Investigative journalism is underprovided in the market, but new combinations of data and algorithms may make it easier for journalists to discover and tell the stories that hold institutions accountable.
Investigative journalism involves original work, about substantive issues, that someone wants to keep secret. This means it is costly, underprovided in the marketplace, and often opposed. It gets done when a media outlet has the resources to cover the costs, has an incentive to tell a new story, cares about impacts, and overcomes obstacles. Changes in media markets have put local investigative reporting particularly at risk. But new combinations of data and algorithms may make it easier for journalists to discover and tell the stories that hold institutions accountable.
CJ Lab co-founder Jay Hamilton writes all about this in his new book, published Fall 2016.Available from Harvard University Press
Winner of 2017 Goldsmith Book Prize for the best academic book on media, politics and public policy.
“The Goldsmith Book Prize is awarded to the academic and trade books that best fulfill the objective of improving democratic governance through an examination of the intersection between the media, politics and public policy. The Goldsmith Book Prize for best academic book will be awarded to James T. Hamilton for Democracy’s Detectives: The Economics of Investigative Journalism (Harvard University Press).”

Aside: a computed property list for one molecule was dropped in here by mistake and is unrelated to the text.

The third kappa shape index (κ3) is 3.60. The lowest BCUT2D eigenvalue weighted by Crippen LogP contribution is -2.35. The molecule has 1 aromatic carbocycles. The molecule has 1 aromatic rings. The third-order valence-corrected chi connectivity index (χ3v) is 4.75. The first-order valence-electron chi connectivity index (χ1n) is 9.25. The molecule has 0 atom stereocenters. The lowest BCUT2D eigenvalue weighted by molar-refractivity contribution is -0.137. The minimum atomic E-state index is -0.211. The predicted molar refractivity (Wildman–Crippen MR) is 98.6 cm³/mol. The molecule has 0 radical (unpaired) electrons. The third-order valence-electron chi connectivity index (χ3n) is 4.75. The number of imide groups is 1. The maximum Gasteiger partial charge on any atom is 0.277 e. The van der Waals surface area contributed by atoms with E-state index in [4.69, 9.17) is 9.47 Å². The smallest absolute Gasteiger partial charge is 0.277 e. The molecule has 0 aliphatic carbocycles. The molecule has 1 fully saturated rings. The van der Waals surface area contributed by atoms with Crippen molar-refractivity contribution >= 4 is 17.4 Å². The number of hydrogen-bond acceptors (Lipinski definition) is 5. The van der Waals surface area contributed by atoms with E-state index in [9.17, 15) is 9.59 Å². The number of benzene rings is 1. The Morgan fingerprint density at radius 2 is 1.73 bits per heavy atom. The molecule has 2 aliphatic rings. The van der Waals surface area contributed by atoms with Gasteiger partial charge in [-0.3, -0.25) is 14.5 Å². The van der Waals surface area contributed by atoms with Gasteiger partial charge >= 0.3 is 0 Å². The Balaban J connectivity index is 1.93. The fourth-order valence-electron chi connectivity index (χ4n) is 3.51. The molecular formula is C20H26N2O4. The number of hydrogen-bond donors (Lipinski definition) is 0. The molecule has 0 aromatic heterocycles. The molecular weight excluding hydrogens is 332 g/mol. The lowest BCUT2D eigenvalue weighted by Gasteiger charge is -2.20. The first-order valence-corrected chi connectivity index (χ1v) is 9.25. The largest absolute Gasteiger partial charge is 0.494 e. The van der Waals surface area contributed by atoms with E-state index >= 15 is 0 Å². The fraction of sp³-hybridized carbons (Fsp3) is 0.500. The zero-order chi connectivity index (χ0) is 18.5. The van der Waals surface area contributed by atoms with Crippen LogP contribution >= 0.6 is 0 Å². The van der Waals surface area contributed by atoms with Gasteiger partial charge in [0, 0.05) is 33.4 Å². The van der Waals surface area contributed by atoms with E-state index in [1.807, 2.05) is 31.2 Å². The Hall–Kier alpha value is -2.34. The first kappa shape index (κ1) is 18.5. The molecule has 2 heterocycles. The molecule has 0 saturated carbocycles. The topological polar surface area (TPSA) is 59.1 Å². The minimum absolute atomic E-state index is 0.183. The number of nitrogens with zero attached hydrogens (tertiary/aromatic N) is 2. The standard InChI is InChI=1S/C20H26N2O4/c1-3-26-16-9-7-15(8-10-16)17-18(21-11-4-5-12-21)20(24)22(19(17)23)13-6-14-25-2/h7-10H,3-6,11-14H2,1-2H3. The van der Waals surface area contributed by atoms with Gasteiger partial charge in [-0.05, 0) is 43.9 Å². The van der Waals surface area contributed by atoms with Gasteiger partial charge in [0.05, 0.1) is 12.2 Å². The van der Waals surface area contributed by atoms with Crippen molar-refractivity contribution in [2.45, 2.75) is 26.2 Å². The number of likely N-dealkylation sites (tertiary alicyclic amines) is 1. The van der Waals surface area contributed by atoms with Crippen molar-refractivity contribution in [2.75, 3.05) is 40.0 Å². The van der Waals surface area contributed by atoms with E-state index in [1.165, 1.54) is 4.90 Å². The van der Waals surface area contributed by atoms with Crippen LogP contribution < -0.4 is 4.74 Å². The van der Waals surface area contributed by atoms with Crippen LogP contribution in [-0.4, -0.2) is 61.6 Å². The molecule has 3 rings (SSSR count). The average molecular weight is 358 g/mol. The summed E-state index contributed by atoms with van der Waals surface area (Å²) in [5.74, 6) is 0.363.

Winner of Frank Luther Mott – Kappa Tau Alpha Journalism & Mass Communication Research Award for best research-based book about journalism or mass communication published in 2016.
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“Hamilton provides a fresh and compelling look at the value of investigative journalism in our democracy,” said Jeff Fruit, president of Kappa Tau Alpha and a contest judge. “He not only develops and analyzes a unique data set of investigations, but also clearly demonstrates the impact that investigative journalism can have through a case study of one Pulitzer Prize-winning reporter.”